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A personal identification number (PIN) is a code which an individual can use to access electronically secured information. The code is usually four digits, but can be longer. It is most commonly used with credit and debit cards at automatic teller machines (ATMs) and in retail stores. They are also used for online access to a variety of accounts and other forms of sensitive information.
The Scottish engineer James Goodfellow invented and patented the PIN number. He also came up with one of the first ATM designs, though inventor John Shepherd-Barron's design of the ATM was used for early machines. PIN numbers were first used for an early version of the machine in the mid-1960s. The original concept was to use six-digit numbers as a standard, but before they were put into wide use, the number was reduced to four. Though a PIN can now be up to 12 digits, typical international standards advise using codes that are six figures or less.
Many institutions will generate their own codes for customer use. There are several ways that this can be done. A common practice is to encrypt the account number so that the PIN number will seem random, but is really significantly connected to the customer.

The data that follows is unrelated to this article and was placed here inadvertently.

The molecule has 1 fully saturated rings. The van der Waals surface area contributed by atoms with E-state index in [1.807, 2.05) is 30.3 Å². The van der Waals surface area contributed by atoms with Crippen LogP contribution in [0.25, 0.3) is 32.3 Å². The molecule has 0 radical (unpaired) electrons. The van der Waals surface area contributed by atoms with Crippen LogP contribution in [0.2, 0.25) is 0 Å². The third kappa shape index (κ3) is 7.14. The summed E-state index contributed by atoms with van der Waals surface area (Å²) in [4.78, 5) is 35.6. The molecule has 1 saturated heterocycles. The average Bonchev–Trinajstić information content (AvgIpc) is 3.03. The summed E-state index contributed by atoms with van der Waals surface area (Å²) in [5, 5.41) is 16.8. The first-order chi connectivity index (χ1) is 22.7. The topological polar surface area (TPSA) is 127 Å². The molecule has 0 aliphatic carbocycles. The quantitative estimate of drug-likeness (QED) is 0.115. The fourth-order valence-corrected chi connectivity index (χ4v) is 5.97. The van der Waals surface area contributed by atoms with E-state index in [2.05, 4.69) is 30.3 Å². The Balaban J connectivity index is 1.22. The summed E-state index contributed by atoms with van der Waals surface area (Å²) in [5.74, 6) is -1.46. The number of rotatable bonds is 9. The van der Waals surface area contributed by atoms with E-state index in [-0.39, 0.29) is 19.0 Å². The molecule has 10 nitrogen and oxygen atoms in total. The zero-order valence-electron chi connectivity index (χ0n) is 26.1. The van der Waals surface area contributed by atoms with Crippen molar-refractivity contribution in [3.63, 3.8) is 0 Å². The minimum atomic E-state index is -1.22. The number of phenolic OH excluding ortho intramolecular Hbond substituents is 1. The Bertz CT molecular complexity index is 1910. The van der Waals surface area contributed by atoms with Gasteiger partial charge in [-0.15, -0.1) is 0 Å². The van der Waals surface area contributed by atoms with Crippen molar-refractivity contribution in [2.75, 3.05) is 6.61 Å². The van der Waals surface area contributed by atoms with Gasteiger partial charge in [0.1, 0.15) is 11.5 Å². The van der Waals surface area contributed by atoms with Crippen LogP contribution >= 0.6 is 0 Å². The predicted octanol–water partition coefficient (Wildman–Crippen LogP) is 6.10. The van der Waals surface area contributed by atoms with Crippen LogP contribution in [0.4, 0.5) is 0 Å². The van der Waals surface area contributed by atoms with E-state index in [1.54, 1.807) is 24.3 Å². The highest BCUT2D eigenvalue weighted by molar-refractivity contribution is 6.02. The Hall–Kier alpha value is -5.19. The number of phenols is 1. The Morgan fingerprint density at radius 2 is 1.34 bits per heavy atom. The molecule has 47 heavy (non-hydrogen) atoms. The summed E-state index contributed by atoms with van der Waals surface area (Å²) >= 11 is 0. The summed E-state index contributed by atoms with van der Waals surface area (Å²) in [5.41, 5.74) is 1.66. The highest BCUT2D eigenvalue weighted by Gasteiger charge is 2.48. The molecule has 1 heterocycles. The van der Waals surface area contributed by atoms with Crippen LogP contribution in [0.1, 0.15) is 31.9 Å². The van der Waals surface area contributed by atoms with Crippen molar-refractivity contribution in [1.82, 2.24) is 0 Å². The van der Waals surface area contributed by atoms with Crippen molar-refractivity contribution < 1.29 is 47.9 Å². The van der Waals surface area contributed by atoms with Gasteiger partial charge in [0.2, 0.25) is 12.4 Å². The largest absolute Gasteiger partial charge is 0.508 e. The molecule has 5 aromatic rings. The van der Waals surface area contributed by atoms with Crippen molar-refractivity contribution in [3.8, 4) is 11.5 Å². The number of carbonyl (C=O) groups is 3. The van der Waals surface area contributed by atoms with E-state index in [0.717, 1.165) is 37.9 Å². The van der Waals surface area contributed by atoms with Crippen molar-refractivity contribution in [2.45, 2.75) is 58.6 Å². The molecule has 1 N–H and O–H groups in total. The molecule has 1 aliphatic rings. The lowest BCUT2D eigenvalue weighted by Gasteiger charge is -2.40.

Some institutions will let a customer select their own PIN, but generate a code known as an offset which is added to the digits selected by the customer before it is stored in the bank’s database. This adds an extra level of security while granting the customer some flexibility. Many institutions will also only allow a customer to try entering a PIN a limited number of times before denying any further attempts until the code is either reset or the user contacts customer service.
If the user is not given a pre-generated PIN number, there are several ways to create a code that is easy to remember, but difficult to guess or hack. Most PINs are limited to four digits, but if there is the option to use more numbers, this alone can help to significantly increase security. Another method is to select a word and pick the corresponding numbers from the keys on a phone. If the numbers are arranged in an unpredictable way, selecting a significant date to be the PIN can also work — though it is not advisable to pick a birthday, wedding date, or other obvious date of importance to the user. Another way to create a strong PIN number is to pick a significant number and then add a specific amount, such as one, two, or three to each digit of that number.
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